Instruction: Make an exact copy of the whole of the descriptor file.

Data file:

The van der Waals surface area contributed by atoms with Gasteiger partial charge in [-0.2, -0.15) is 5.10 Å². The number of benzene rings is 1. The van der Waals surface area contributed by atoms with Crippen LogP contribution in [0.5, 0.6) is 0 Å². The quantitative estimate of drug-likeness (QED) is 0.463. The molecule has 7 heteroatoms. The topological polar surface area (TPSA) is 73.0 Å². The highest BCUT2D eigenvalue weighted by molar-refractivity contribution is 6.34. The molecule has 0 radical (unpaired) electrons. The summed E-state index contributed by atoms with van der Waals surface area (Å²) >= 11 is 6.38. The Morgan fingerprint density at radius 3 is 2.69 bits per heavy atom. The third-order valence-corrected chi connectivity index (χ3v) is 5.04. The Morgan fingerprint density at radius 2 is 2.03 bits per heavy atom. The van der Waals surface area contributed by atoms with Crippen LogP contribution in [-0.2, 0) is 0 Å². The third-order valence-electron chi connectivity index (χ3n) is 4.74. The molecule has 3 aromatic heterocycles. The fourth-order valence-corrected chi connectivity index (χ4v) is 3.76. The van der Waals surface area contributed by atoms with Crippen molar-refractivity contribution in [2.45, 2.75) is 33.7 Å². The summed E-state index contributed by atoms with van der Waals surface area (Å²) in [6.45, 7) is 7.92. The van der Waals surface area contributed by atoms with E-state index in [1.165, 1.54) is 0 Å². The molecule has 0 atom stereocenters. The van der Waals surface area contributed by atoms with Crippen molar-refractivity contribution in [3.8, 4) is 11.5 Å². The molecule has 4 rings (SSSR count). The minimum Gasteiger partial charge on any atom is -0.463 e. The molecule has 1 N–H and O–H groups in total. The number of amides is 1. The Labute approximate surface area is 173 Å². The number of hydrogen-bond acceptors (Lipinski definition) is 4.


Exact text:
The van der Waals surface area contributed by atoms with Gasteiger partial charge in [-0.2, -0.15) is 5.10 Å². The number of benzene rings is 1. The van der Waals surface area contributed by atoms with Crippen LogP contribution in [0.5, 0.6) is 0 Å². The quantitative estimate of drug-likeness (QED) is 0.463. The molecule has 7 heteroatoms. The topological polar surface area (TPSA) is 73.0 Å². The highest BCUT2D eigenvalue weighted by molar-refractivity contribution is 6.34. The molecule has 0 radical (unpaired) electrons. The summed E-state index contributed by atoms with van der Waals surface area (Å²) >= 11 is 6.38. The Morgan fingerprint density at radius 3 is 2.69 bits per heavy atom. The third-order valence-corrected chi connectivity index (χ3v) is 5.04. The Morgan fingerprint density at radius 2 is 2.03 bits per heavy atom. The van der Waals surface area contributed by atoms with Crippen LogP contribution in [-0.2, 0) is 0 Å². The third-order valence-electron chi connectivity index (χ3n) is 4.74. The molecule has 3 aromatic heterocycles. The fourth-order valence-corrected chi connectivity index (χ4v) is 3.76. The van der Waals surface area contributed by atoms with Crippen molar-refractivity contribution in [2.45, 2.75) is 33.7 Å². The summed E-state index contributed by atoms with van der Waals surface area (Å²) in [6.45, 7) is 7.92. The van der Waals surface area contributed by atoms with E-state index in [1.165, 1.54) is 0 Å². The molecule has 0 atom stereocenters. The van der Waals surface area contributed by atoms with Crippen molar-refractivity contribution in [3.8, 4) is 11.5 Å². The molecule has 4 rings (SSSR count). The minimum Gasteiger partial charge on any atom is -0.463 e. The molecule has 1 N–H and O–H groups in total. The number of amides is 1. The Labute approximate surface area is 173 Å². The number of hydrogen-bond acceptors (Lipinski definition) is 4.